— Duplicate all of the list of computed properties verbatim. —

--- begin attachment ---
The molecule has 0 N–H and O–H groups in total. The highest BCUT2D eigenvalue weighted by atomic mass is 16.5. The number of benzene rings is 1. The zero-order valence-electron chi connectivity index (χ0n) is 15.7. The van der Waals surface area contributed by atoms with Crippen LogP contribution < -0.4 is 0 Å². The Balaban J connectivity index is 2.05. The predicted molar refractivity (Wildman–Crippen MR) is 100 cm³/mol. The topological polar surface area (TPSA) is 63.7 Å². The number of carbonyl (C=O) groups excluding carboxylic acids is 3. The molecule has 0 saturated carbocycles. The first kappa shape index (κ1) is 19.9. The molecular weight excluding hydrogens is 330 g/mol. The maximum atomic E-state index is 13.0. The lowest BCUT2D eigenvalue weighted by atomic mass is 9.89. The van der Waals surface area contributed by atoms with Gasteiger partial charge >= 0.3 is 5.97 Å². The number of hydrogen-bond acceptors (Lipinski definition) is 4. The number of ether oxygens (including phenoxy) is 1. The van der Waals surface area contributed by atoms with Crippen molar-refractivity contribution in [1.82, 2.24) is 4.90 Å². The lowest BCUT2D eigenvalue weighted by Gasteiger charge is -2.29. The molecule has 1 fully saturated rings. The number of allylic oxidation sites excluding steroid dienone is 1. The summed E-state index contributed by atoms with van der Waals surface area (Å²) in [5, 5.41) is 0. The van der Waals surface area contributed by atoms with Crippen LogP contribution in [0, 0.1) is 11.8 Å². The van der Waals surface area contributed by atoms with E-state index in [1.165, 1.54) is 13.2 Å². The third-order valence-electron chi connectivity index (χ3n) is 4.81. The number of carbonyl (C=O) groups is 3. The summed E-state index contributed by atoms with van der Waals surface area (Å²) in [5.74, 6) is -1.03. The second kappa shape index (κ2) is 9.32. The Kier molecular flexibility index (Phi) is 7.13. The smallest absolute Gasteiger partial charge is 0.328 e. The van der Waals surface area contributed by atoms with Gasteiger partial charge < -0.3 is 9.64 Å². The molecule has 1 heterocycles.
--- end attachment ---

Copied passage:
The molecule has 0 N–H and O–H groups in total. The highest BCUT2D eigenvalue weighted by atomic mass is 16.5. The number of benzene rings is 1. The zero-order valence-electron chi connectivity index (χ0n) is 15.7. The van der Waals surface area contributed by atoms with Crippen LogP contribution < -0.4 is 0 Å². The Balaban J connectivity index is 2.05. The predicted molar refractivity (Wildman–Crippen MR) is 100 cm³/mol. The topological polar surface area (TPSA) is 63.7 Å². The number of carbonyl (C=O) groups excluding carboxylic acids is 3. The molecule has 0 saturated carbocycles. The first kappa shape index (κ1) is 19.9. The molecular weight excluding hydrogens is 330 g/mol. The maximum atomic E-state index is 13.0. The lowest BCUT2D eigenvalue weighted by atomic mass is 9.89. The van der Waals surface area contributed by atoms with Gasteiger partial charge >= 0.3 is 5.97 Å². The number of hydrogen-bond acceptors (Lipinski definition) is 4. The number of ether oxygens (including phenoxy) is 1. The van der Waals surface area contributed by atoms with Crippen molar-refractivity contribution in [1.82, 2.24) is 4.90 Å². The lowest BCUT2D eigenvalue weighted by Gasteiger charge is -2.29. The molecule has 1 fully saturated rings. The number of allylic oxidation sites excluding steroid dienone is 1. The summed E-state index contributed by atoms with van der Waals surface area (Å²) in [5, 5.41) is 0. The van der Waals surface area contributed by atoms with Crippen LogP contribution in [0, 0.1) is 11.8 Å². The van der Waals surface area contributed by atoms with E-state index in [1.165, 1.54) is 13.2 Å². The third-order valence-electron chi connectivity index (χ3n) is 4.81. The number of carbonyl (C=O) groups is 3. The summed E-state index contributed by atoms with van der Waals surface area (Å²) in [5.74, 6) is -1.03. The second kappa shape index (κ2) is 9.32. The Kier molecular flexibility index (Phi) is 7.13. The smallest absolute Gasteiger partial charge is 0.328 e. The van der Waals surface area contributed by atoms with Gasteiger partial charge < -0.3 is 9.64 Å². The molecule has 1 heterocycles.